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Achieving efficiency and pure public good

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Indicate whether you agree with the following statement, and give your reasons for doing so:

"If the beltline surrounding the city of Raleigh were a pure public good, efficiency would require that the price use the road be zero. However, during rush hour congestion, the road cannot be regarded as a pure public good and a toll should be charged for its use."

If an automated vehicle identification system (AVI) were established for residents of the metropolitan area around Raleigh who use the beltline, how would you set tolls to achieve efficient use of the road? The AVI system would allow you to send a bill to each user of the road each month based on miles traveled on the road and the price you charge, which could vary by time of day.

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The following posting discusses the use of an automated vehicle identification system.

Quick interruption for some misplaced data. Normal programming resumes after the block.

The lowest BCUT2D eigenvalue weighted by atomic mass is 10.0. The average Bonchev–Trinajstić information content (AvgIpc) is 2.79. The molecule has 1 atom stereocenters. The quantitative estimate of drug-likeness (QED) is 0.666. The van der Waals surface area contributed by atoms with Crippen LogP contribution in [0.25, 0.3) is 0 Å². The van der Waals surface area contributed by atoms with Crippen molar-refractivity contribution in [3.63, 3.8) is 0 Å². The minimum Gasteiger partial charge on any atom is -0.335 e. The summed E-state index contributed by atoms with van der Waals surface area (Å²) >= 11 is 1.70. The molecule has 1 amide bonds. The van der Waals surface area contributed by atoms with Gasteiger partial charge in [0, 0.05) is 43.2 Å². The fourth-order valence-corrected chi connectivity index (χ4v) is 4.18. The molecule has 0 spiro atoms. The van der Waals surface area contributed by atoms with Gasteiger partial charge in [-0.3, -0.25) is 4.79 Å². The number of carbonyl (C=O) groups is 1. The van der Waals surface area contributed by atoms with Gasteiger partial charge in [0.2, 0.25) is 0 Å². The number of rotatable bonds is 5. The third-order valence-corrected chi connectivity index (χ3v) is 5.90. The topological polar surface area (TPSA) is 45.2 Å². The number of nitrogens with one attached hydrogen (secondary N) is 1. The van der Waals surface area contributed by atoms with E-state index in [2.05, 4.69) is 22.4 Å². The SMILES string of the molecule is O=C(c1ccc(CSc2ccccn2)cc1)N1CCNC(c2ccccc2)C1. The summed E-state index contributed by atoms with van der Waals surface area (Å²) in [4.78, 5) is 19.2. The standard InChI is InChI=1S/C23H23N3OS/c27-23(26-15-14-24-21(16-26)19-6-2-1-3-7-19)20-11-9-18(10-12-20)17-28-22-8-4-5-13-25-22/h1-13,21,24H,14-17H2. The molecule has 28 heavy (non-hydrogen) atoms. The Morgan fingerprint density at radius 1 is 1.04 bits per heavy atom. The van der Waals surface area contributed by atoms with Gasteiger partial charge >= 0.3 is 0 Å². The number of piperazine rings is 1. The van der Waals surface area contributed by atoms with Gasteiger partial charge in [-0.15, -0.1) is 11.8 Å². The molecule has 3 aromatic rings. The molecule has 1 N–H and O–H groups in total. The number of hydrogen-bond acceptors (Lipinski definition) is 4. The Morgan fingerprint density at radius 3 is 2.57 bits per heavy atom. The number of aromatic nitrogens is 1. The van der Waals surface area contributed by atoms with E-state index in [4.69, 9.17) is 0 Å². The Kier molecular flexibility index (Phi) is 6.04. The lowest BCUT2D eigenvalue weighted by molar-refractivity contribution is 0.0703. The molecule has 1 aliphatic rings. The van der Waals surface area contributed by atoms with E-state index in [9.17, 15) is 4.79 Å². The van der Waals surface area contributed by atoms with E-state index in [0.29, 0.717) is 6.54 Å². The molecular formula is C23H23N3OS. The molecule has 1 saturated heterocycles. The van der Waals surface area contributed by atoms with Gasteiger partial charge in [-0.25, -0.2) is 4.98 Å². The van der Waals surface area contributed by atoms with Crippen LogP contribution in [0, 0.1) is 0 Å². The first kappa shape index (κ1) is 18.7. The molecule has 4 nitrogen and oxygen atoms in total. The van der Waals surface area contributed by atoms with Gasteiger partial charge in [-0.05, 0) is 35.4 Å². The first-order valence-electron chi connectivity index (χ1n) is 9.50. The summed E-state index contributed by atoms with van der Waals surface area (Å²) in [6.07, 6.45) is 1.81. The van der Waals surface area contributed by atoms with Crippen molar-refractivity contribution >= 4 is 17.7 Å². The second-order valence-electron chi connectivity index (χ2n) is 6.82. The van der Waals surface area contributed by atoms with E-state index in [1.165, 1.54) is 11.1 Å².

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Achieving Efficiency and Pure Public Good:

I agree with the statement because pure public goods cannot be confined only to the individuals who have paid to get the services. The efficiency would require that the prices to use the road be zero because there is no congestion on the roads. The marginal cost of providing a public good at a greater level is positive and that the marginal cost is zero if other people benefit from the pure public good (Public goods, n.d). The road cannot be regarded as a pure public good and that a toll should be charged for using the road because all the consumers cannot benefit from using the road when the road is congested (Hyman, 2004).

The services of the road should be priced according to the imposed marginal cost. The road becomes a public good because the marginal social cost falls to zero and that not all the consumers will benefit from the use of the road. ...

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